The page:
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3 Cheapest Singapore REITs in August

The late Benjamin Graham, author of the “The Intelligent Investor” and mentor to Warren Buffett, prescribed buying stocks that trade at a discount to their book values. 

In theory, buying a stock that trades at a discount to its book value is akin to buying a $1 coin for less than a dollar. Investors will reap a return when the market realises the discrepancy or when the company liquidates its assets and returns it to shareholders. The method of valuation is especially useful for real estate investment trusts (REITs) since they mostly have tangible assets on their books. This means that their assets can likely be sold for their carrying book value. I have been tracking the cheapest REITs in Singapore for a few months now. Here are three REITs that, at current prices, trade at the biggest discount to book value. (I am excluding Fortune Real Estate Investment Trust (SGX: F25U) which will be delisted in Singapore)

REIT #1

Dasin Retail Trust (SGX: CEDU) is a China-focused retail REIT. At its current price of S$0.86, Dasin trades at a 36% discount to its net asset value per share and sports an annualised yield of 7.8% (based on its 2019 first six month results).

The REIT is perhaps trading at a big discount due to a variety of factors. For one, its portfolio has a relatively low asset yield. Moreover, minority shareholders are currently enjoying artificially higher distribution per unit (DPU) as two major shareholders have waived off part of their distribution entitlement. The distribution waiver will fall away completely in 2022, which will have a big negative impact on DPU.

REIT #2

The next cheapest REIT in the market is OUE Commercial Real Estate Investment Trust (SGX: TS0U), which trades 25% below its book value per unit.

The REIT currently owns OUE Bayfront, One Raffles Place and OUE Downtown Office in Singapore, as well as Lippo Plaza in Shanghai.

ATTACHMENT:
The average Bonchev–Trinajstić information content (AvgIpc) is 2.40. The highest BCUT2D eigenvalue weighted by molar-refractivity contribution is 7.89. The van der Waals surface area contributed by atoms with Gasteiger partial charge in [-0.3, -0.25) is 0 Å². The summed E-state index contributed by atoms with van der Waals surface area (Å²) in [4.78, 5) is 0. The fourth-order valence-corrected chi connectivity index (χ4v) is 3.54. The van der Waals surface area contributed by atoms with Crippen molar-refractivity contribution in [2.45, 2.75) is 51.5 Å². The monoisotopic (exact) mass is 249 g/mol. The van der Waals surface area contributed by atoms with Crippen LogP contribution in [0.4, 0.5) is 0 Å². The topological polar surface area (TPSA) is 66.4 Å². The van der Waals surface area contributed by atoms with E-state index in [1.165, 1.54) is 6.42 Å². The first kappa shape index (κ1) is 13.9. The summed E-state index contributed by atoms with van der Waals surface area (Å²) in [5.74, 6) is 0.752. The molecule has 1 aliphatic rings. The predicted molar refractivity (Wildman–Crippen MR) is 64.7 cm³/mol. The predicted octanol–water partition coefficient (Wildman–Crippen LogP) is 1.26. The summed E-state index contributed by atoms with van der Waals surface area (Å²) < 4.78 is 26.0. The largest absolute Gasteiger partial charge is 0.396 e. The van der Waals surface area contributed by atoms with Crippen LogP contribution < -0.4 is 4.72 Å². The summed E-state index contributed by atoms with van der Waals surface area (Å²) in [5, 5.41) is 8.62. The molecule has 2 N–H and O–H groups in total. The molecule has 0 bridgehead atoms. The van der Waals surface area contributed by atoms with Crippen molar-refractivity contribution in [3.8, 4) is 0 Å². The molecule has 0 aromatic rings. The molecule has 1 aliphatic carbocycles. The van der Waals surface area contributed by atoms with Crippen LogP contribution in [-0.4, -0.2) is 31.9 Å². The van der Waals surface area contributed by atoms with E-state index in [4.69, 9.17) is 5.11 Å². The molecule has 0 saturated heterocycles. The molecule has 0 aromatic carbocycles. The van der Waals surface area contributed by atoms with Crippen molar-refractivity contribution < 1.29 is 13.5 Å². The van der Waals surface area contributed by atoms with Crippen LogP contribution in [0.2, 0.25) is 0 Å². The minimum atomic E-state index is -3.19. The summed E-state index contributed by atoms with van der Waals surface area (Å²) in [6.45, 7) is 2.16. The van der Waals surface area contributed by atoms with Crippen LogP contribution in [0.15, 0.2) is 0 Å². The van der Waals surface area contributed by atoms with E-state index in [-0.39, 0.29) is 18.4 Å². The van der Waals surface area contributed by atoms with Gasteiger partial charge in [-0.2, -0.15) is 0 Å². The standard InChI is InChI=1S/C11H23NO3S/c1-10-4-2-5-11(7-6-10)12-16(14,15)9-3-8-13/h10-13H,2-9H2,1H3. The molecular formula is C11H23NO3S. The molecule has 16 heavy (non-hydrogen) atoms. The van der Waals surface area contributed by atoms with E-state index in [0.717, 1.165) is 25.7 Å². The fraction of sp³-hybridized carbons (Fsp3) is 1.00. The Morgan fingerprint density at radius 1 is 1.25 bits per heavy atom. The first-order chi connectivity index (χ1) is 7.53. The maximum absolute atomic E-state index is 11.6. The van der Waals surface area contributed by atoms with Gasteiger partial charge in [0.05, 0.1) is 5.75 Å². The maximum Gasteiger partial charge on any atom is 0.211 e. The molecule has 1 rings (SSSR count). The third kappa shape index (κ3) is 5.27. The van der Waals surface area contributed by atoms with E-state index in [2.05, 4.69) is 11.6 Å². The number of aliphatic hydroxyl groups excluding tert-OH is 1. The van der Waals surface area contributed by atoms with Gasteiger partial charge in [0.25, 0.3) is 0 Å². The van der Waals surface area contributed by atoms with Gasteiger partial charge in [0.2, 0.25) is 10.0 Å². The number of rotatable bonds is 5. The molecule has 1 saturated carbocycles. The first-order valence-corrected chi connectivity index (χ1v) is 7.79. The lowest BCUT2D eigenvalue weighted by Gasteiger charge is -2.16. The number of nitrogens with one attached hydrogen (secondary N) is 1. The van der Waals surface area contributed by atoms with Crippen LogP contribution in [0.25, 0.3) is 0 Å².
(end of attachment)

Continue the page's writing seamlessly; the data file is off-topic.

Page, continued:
OUE Commercial REIT unitholders recently approved the proposed acquisition of OUE Hospitality Trust (SGX: SK7). The scheme consideration includes S$0.040705 in cash plus the issuance of 1.3583 new units per OUE Hospitality Trust stapled security. The expected last day of trading for OUE Hospitality Trust stapled securities is on September 12.

Following the acquisition, Crowne Plaza Changi Airport Hotel, Mandarin Orchard Singapore and Mandarin Gallery, which are currently owned by OUE Hospitality Trust, will be integrated into OUE Commercial REIT’s portfolio.

REIT #3

Completing the list is Far East Hospitality Trust (SGX: Q5T), which trades at a 25% discount to its book value. The hospitality trust, which owns nine hotels and four serviced residences in Singapore, saw a 9.9% fall in distribution per stapled security in the second quarter of 2019.

Its portfolio was hampered by a decline in average occupancy and average daily rate by 1.7 percentage points and 2.6% respectively. Management cited a lower volume of business travel and the absence of major events compared to 2018, such as the 2018 Singapore Airshow and the North Korea-United States Singapore summit.

I should also caution that Far East Hospitality Trust has one of the highest gearing ratios among S-REITs at 39.8%, which could limit its capacity to fund yield-accretive investments.

On the bright side, hotel room supply is expected to taper this and next year, which could provide some relief.

The Foolish bottom line

The price-to-book ratio is just one aspect to consider. As you can see, numerous other factors can impact a REIT’s overall expected return. This includes asset and distribution yield, gearing, and industry outlook. All of which should play a part in your investment analysis of a REIT.

Want to keep reading about the REIT market? Make sure you know what makes a great REIT, with our Our Complete Guide To Buying The Best Singapore REITs. Learn our 3 quick ways to easily value REITs to get your hands on some winners and avoid picking any you'll regret. Click here to download now

The information provided is for general information purposes only and is not intended to be personalised investment or financial advice. Motley Fool Singapore contributor Jeremy Chia does not own shares in any companies mentioned.